There's a new feature of SQL Server 2008 that during beta was called a Configuration Server… In RTM it was renamed to a Central Management Server. It's not overly obvious and without knowing how cool it can be – you might skip right by it. And, if you're using SQL Server 2008 to manage 2000, 2005 and 2008 servers – this actually works for all of those (and can be quite cool).

In the "Registered Servers" pane, expand the "Database Engine" option to see this feature. It's basically a separate option in addition to Local Server Groups. Right-click to register a Central Management Server.

A Central Management Servers (at first glance) seems as though it's solely a way to store server groups and registered servers – centrally – so that you (and your team) have easier access to the registration properties of a group of servers. And, in setting it up, adding groups, and registering servers – well, it doesn't seem like it is any different. In fact, that's all it is – in terms of creation. However, there are new options in terms of how to use it. It definitely IS different! In fact, it's in this simplicity (and the options it exposes) that lies its coolness. Let me show you :)

On a VPC (that we typically use for demos/labs, etc. for SQL Server 2008), we have 5 instances installed (SQLDev01, SQLDev02, SQLDev03, SQLExpress and ConfigServer). All instances (except Express) are SQL Server 2008 RTM Developer Edition and they're just simply named instances (there is no special designation (other than its name) for "ConfigServer"). I created the "ConfigServer" instance as a "server to hold configuration and general centralized management features – like Policy-Based Management, the management data warehouse for Performance Data Collection, a Master Server (for Master Server/Target Server Administration), and even a centralized management server. For many of these things you'll want to use a non-Express Edition of SQL Server as some features won't work on SQL Express (I'll explain more on this later). So, for this example, I'm going to use the ConfigServer instance (note: Centralized Management Servers *DO* work with SQL Express – something I previously thought was not possible… and, this is WAY cool). Regardless, the overall features that I plan to use with this server (like Policy-Based Management) require a version other than SQL Express so I'm going to use a Developer Edition instance for this centralized management server.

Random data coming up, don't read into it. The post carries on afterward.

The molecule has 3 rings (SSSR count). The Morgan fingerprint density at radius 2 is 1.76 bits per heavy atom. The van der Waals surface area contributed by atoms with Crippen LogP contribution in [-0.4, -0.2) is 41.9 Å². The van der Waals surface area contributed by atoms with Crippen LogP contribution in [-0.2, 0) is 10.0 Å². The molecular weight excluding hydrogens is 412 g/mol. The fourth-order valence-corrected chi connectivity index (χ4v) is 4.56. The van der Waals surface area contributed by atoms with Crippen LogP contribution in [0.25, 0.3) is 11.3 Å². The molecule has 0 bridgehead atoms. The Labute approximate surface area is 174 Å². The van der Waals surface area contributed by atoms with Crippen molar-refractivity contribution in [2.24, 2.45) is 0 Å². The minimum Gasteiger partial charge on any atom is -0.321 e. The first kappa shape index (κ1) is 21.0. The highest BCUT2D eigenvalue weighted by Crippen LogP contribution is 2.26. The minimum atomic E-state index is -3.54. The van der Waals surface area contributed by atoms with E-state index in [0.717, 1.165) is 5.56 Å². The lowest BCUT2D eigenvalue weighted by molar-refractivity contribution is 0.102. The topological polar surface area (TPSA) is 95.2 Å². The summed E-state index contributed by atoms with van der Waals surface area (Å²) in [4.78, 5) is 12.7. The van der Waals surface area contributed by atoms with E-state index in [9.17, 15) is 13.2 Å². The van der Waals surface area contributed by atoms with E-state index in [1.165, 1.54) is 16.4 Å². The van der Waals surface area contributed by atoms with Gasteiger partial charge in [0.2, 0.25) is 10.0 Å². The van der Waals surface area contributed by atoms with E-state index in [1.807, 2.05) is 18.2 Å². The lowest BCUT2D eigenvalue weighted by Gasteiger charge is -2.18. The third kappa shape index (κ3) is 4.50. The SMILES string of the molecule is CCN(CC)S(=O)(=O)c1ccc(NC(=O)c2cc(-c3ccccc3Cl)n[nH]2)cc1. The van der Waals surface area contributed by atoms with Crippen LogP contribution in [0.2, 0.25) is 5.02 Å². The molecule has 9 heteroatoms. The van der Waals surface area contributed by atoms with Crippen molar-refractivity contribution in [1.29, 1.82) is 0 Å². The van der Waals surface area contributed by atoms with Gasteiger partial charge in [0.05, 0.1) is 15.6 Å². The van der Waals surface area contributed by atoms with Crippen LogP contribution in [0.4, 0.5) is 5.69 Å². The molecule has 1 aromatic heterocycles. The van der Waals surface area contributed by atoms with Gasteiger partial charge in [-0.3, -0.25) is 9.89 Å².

OK, so in this case, I created two groups (Development and Production) and each group has servers…

If I right-click on ANY level (a specific server, a group, or the Centralized Management Server itself) then you get multiple options as seen above:

  • New Query
  • Object Explorer
  • Evaluate Policies
  • Import Policies